I say this with enthusiasm because, while we bought the Sorento PHEV back in September of last year and I did do one other road trip, just a few short weeks after we bought it someone smashed out a rear passenger window and we spent five months waiting for a replacement. But now, with our window replaced, we’re finally ready to hit the open road and see just what this electrified 3 row SUV is capable of.
Besides all of the beautiful scenery, fresh air and intoxicating brews, I am looking forward to seeing just what kind of fuel efficiency I can expect from a long road trip, loaded up with gear and people, in our new PHEV SUV.
Day 1: We pack up our gear, making sure to bring the charging cable and a heavy duty 10 gauge extension cord to make use of opportunity charging along our route. A full tank of gas and full charge shows a range of 432 miles, slightly below the advertised range, which is most likely due to not completely filling the tank past the cut-off point, and the efficiency results of my most recent drives. We have a timeshare condo just outside of Bend, Oregon that happens to have free EV charging on-site and we intend to take advantage of it while we are there. We also plan on stopping in to visit some family en route and charge up once or twice during the drive, but otherwise will drive mostly in hybrid mode getting to and from our destination. It is springtime in the Pacific Northwest and the weather is either stunningly beautiful or dreary, cold and wet. Lucky for us, the trip starts with mostly sunny skies and temperatures close to 60 degrees Fahrenheit. It doesn’t get much better than this.
The first leg of our journey isn’t that far. We are driving only about 61 miles to my brother’s house in Olympia, Washington where we’ll spend the night, get a charge, and enjoy the company of wonderful people whose company we cherish. We load up about 700 pounds of humans and stuff and though I don’t anticipate needing them, I have installed our cross bars on the roof rails. I am curious if the unladen cross bars will have much impact on fuel economy for this trip, but I don’t expect them to because on my previous car, a Chevy Volt, only when the bulky cargo box was also installed did I see a roughly 20% decrease in efficiency. There was no significant difference otherwise.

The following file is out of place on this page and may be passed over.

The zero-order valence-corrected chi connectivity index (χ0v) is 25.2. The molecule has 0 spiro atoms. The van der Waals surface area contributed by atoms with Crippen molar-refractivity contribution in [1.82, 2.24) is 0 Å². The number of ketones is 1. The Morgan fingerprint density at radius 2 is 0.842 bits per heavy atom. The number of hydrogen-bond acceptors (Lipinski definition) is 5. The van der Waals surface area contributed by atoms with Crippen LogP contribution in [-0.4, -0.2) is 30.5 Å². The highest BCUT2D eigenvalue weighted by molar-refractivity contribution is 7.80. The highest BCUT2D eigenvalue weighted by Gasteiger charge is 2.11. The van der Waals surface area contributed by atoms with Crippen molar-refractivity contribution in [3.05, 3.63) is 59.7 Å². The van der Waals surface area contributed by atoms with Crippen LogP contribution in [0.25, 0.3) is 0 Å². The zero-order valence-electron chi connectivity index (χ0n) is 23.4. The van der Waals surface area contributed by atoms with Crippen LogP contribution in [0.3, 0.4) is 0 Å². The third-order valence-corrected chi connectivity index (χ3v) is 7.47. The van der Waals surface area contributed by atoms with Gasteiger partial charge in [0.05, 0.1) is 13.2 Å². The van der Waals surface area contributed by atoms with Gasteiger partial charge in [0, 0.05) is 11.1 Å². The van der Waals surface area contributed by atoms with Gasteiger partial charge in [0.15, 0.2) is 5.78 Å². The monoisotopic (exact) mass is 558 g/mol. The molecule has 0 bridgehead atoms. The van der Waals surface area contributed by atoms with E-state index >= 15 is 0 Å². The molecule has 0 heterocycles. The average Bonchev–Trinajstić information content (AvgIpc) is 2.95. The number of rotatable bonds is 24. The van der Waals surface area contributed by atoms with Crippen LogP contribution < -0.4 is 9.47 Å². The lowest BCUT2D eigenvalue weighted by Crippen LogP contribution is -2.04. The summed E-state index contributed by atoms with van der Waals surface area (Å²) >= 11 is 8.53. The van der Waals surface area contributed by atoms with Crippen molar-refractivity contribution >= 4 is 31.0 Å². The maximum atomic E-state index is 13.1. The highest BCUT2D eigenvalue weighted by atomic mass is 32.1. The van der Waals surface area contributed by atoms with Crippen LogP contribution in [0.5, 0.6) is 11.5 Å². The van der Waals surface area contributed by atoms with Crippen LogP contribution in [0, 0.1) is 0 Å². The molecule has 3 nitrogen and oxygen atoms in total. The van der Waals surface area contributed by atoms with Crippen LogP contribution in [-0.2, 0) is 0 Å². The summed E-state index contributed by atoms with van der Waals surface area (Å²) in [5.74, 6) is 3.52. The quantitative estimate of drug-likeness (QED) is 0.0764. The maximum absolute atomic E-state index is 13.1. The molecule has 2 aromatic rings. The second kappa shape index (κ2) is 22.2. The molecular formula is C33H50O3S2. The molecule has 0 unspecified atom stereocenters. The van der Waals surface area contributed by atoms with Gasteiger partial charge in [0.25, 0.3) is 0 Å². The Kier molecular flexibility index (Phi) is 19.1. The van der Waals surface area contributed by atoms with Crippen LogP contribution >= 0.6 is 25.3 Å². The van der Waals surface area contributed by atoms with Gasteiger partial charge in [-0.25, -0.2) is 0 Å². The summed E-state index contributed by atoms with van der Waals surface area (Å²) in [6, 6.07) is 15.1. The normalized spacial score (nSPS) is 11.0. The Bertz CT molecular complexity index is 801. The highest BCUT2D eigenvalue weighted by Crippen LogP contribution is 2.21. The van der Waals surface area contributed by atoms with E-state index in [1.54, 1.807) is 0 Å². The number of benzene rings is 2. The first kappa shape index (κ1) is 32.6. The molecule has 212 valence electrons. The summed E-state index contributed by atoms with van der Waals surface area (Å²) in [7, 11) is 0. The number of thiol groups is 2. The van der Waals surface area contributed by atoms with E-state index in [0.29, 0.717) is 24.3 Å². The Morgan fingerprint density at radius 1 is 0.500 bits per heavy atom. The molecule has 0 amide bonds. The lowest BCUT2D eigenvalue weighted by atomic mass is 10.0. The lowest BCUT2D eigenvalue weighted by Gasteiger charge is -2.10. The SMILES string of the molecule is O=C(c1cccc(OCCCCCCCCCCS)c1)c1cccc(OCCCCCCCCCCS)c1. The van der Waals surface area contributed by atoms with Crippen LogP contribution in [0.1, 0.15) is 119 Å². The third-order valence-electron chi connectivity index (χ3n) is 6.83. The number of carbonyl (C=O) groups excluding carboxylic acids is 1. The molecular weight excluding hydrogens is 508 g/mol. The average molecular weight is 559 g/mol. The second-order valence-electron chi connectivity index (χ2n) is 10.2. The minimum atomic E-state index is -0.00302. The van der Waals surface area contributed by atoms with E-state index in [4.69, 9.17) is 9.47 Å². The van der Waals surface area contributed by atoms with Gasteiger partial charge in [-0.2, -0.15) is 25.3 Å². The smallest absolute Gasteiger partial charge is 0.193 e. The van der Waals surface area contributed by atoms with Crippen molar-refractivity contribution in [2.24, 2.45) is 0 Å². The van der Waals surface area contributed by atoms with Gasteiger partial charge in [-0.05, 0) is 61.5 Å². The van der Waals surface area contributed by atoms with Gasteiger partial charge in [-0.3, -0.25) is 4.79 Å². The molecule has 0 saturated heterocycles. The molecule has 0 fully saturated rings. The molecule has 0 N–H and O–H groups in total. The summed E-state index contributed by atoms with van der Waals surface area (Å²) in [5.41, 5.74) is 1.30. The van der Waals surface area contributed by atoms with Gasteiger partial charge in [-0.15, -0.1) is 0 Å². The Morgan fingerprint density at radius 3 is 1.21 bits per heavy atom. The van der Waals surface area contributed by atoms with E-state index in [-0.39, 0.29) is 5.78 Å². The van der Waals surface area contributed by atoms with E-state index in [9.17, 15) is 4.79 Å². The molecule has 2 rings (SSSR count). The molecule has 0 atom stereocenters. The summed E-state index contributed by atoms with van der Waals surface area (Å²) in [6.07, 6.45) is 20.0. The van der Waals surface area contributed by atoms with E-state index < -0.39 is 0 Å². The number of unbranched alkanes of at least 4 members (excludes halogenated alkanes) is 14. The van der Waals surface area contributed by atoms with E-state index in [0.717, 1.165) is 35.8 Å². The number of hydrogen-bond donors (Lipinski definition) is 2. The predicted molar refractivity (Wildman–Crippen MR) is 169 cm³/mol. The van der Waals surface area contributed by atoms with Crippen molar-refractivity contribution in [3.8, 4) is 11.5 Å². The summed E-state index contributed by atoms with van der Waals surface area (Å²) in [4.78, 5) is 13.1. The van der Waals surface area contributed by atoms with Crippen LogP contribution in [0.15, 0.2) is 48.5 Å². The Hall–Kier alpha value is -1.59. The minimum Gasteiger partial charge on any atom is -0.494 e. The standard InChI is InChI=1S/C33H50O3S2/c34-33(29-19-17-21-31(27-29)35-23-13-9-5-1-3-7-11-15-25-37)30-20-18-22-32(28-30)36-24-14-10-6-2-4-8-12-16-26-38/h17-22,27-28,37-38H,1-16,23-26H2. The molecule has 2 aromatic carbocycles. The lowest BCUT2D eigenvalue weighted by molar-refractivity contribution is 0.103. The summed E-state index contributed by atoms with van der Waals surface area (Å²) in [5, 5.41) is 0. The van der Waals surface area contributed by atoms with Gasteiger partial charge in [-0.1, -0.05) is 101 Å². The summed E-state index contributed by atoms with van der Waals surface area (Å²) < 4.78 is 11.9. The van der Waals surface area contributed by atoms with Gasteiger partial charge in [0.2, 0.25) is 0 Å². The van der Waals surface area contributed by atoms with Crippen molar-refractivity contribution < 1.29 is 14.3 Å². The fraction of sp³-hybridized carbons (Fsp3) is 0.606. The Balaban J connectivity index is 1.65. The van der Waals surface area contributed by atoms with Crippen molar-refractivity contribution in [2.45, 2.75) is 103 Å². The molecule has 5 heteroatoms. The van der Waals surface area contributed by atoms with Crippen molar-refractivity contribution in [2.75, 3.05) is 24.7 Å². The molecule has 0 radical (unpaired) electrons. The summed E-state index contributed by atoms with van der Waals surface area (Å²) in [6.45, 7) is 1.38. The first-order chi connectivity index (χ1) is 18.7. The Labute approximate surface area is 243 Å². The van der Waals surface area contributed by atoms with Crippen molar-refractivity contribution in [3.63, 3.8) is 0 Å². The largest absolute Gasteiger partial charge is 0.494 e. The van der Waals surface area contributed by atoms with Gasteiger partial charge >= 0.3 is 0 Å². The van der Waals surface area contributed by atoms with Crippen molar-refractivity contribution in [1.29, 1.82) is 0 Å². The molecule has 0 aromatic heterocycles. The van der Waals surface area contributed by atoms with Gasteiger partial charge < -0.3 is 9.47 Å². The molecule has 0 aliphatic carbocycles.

We depart late in the morning and do about a dozen miles of driving on urban streets, almost entirely in EV mode, before we hit the crowded freeway traffic we are well accustomed to. The volume of vehicles on Interstate 5 south and the pace of traffic mean that our average speed is about 45 mph. We frequently can get to the speed limit and above, but there are long stretches, for miles at a time, where we can not go faster than 30 mph and several stretches where we come to a complete stop. The upside of this slower than preferred driving experience is that we get outstanding fuel efficiency, considering the size, weight and aerodynamic efficiency of our midsize SUV.
The interstate undulates up and down hills for the rest of the journey to my brother’s house and we switch back to EV mode from HEV mode whenever the traffic slows us to less than 50 mph (which is the case through most of the Fife and Tacoma area). In spots, we are able to coast and break down long hills, regaining at times a percent or two of battery charge on a single hill. Once we pass Joint Base Lewis-McChord south of Tacoma, we switch back to EV mode for the duration of the trip because we have enough battery range to make it the rest of the way. At our destination, the Drive Info screen shows that we got 62.1 mpg on our trip to my brother’s house with about 7 miles of range left on the battery. I waited just a little too long to switch and the gas engine boosted our drive up the last steep hill coming into the Olympia area out of the Nisqually basin. Feeling very proud of our results, achieved with no other effort than trying to drive smoothly (i.e. not accelerating hard or breaking too fast, which we mostly managed to do), we head out to a local watering hole for a refreshing reward. Our next day of driving will take us the remainder of the 300+ miles to the Bend area. Cheers and let us know your thoughts on this first leg of the journey, below.
Justin Hart has owned and driven electric vehicles for over 14 years, including a first generation Nissan LEAF, second generation Chevy Volt, Tesla Model 3, an electric bicycle and most recently a Kia Sorento PHEV. He is also an avid SUP rider, poet, photographer and wine lover. He enjoys taking long EV and PHEV road trips to beautiful and serene places with the people he loves. Follow Justin on Twitter for daily KIA EV news coverage.